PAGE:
-I have no idea if women bloggers really do respond faster to comments than male bloggers, because I certainly don’t. Heck, I usually answer e-mails only when they can’t be put off any longer. I don’t have time to sit around waiting for comments.

-I take all bloggers with the same amount of seriousness. Which includes liberal amounts of eye-rolling.

“Dark” Certainly Describes It

The problem with not seeing certain movies on the opening day is that you hear other people talking about it, unsuspectingly getting your expectations up. The Dark Knight is one of these movies. Acquaintances of mine have raved about it, even going so far as to watch it more than once. I, however, have yet to watch any film in which I could justify a multi-theater experience. At any rate, I was thinking, if what people say about The Dark Knight is even ten percent true, it’s going to be a decent action flick.

Another reason why I was feeling a bit leery at the prospect of seeing this movie was that this would be the first movie I’ve seen in a theater since Casino Royale. I’m not even going to try to convince anyone that I was too busy to go to a theater since the Christmas of 2006. It’s just that I’m beginning to believe that going to a theater is pointless unless it’s playing a movie with lots of fighting and explosions. It’s the whole sonic experience. The DVD is not the same.

While I enjoyed Christian Bale’s performance in Batman Begins and would say that it was a really good film, I never really compared it to the previous Batman films because it was all about Bruce Wayne/Batman rather than the villains. The Dark Knight on the other hand is all about the villain–Batman, despite the title, is actually more like a strong secondary character. When people say that the antagonist is the foil to the protagonist, I’d say the protagonist is the foil to the antagonist. Heath Ledger’s portrayal of the Joker steals every scene. While Jack Nicholson’s Joker in the original 1989 movie was like an obnoxious and petulant teenager hopped up on too many happy pills, the Joker in The Dark Knight is devoid of all self-preservation, psychotic and compelling all rolled into one. He creeps you out even while he makes you laugh.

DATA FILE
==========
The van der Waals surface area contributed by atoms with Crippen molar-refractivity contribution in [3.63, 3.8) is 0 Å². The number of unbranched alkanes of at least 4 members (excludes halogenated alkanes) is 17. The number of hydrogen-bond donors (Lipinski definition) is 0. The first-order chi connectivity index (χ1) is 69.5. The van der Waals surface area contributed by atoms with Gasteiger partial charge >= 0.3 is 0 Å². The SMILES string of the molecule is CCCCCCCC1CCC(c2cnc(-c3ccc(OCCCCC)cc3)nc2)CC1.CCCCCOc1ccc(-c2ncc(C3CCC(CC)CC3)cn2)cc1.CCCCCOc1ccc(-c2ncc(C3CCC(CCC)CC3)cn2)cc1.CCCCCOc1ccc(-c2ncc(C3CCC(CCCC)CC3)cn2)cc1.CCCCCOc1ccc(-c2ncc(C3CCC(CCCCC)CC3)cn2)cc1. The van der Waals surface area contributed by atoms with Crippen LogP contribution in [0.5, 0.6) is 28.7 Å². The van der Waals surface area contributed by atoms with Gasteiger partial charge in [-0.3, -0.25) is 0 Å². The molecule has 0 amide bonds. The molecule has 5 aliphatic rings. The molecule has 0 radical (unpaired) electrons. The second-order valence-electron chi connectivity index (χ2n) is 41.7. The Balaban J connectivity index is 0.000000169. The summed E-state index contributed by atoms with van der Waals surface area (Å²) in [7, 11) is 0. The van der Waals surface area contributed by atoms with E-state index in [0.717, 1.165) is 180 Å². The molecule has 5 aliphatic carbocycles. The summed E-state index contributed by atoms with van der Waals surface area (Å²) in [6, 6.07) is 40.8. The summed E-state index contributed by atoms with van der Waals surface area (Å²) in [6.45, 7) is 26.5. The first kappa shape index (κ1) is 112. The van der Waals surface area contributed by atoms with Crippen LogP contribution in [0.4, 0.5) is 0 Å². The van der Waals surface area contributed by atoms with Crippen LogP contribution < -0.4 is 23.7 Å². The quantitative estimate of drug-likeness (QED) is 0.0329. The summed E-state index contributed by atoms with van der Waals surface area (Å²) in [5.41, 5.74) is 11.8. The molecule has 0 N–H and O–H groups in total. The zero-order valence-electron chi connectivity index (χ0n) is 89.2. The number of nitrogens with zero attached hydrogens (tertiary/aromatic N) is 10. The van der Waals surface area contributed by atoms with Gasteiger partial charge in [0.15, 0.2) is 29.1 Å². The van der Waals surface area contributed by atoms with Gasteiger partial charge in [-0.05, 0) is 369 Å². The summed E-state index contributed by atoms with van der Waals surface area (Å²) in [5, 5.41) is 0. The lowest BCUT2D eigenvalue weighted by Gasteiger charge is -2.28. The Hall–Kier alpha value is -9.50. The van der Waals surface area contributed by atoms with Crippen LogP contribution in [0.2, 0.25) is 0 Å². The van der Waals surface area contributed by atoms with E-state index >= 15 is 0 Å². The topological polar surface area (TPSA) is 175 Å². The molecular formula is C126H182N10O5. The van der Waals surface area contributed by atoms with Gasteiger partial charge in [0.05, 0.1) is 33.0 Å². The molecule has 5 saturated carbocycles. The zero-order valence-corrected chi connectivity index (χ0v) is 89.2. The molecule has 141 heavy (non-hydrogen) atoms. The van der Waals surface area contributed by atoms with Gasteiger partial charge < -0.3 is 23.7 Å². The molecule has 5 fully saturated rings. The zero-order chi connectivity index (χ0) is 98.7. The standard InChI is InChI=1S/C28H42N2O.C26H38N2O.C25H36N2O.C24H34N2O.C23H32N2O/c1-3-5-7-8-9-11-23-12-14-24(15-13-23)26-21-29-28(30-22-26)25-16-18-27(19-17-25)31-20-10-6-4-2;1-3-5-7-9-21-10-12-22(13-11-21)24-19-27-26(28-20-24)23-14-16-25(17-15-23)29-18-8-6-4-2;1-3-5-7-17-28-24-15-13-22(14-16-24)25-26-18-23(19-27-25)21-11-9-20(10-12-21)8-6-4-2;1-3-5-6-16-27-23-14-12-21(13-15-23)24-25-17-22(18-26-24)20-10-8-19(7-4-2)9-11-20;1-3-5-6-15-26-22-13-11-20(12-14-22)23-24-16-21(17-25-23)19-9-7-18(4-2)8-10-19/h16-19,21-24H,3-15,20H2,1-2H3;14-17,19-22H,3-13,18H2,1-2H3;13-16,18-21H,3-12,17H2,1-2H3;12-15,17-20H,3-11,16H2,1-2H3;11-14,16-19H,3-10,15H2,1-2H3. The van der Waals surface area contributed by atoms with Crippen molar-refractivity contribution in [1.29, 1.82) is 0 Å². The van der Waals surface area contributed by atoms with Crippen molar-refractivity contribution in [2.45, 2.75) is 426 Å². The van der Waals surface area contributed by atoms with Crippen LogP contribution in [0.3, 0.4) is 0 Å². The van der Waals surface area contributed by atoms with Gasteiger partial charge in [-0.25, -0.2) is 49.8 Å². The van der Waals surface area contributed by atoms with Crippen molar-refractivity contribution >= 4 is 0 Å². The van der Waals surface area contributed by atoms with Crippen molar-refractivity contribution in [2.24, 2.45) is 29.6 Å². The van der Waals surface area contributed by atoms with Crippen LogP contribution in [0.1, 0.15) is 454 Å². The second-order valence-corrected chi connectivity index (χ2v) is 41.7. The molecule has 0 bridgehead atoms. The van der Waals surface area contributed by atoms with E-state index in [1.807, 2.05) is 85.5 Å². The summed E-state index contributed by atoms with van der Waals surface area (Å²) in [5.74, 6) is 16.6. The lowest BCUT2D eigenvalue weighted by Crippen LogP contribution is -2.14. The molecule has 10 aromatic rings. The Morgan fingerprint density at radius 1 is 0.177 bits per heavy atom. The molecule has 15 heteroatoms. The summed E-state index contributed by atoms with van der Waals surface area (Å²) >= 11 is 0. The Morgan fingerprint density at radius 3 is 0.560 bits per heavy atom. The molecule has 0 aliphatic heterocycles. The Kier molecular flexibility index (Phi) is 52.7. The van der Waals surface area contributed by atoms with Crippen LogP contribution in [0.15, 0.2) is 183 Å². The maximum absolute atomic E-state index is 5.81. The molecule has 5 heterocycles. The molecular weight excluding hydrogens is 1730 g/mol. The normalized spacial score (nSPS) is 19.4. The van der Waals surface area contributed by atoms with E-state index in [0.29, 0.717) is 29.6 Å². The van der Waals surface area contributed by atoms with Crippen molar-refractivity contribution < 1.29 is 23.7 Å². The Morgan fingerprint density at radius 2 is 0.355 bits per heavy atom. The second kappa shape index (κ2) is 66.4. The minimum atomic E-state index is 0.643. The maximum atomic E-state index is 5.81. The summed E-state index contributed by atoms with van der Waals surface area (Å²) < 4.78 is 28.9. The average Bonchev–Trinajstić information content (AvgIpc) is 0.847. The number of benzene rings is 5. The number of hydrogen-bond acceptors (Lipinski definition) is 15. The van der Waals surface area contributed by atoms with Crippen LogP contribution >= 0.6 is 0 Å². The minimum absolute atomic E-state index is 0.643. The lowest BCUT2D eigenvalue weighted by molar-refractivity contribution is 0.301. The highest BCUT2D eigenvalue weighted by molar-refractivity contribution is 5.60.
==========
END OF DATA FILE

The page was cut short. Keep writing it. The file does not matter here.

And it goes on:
The more philosophical bent of the film was interesting. Some might argue that this elevates this beyond the superhero genre. Partly it’s about the concept of morality as being not so black and white. It’s also about rules and the lack thereof. While law-abiding citizens follow rules, the usual criminals and the mob do things for money, and even Batman follows a code of his own while sinking deeper into moral ambiguity–the Joker follows no rules which makes him far more dangerous than all the other crooks in Gotham combined.

I’d have to say that The Dark Knight was probably better than all of the previous Batman films. Or at least I liked it better than the others. Sure, there was plenty of action, cool gadgets, and angsty characters. But I think my favorite scene probably made me understand why some people might want to throw more money at the local theater: the Joker in a nurse’s uniform blowing up the General Hospital before escaping on a school bus. Evil and insanity wrapped up in something white and wholesome–the physical embodiment of practically every other characters’ (or everyone’s, perhaps?) psychological state.

A Sleep-Deprived Note from the Lab